New EU ruling on the definition of a flight delay to affect compensation claims

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By TESTCustomwebLP TESTCustomwebLP September 4, 2014 15:35

New EU ruling on the definition of a flight delay to affect compensation claims

The European Courts of Justice (ECJ) has issued a judgement on the definition of flight arrival time that will have a significant effect on flight delay compensation.
 
The ruling states that ‘the actual arrival time of a flight corresponds to the time at which at least one of the doors of the aircraft is opened’.
 
Adeline Noorderhaven, Manager EUclaim UK, said: The decision will have a considerable effect on airlines.  On average the time from landing, to taxing to the gate, to parking, through to when the aircraft door is opened can be anything from 20 minutes upwards. Every airport is different and these times therefore can vary dramatically. With arrival time now set at when the doors open, these additional minutes will make a dramatic difference to journey time and could see airlines having to pay out hefty compensation to passengers for delayed flights.”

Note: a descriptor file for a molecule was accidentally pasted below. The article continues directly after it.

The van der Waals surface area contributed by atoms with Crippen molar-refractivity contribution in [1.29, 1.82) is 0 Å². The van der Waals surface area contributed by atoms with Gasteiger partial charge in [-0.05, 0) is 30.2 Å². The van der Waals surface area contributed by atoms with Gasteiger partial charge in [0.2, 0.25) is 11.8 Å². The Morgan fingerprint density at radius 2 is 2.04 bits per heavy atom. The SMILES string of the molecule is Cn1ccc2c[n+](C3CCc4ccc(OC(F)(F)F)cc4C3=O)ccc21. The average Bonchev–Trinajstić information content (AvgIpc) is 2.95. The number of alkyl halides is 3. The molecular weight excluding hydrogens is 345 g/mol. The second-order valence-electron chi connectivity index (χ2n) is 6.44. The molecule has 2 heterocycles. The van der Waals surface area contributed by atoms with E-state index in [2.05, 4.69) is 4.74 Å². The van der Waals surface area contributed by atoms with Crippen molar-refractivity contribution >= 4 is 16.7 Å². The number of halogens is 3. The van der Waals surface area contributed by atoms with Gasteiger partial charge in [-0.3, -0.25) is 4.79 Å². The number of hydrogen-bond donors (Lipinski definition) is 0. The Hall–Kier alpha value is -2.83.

The arrival time options discussed by the ECJ were the time that the aircraft lands on the runway (‘touchdown’); the time that the aircraft reaches its parking position and the parking brakes are engaged or the chocks have been applied (‘in-block time’); the time that the aircraft door is opened; or a time defined by the parties in the context of party autonomy.

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By TESTCustomwebLP TESTCustomwebLP September 4, 2014 15:35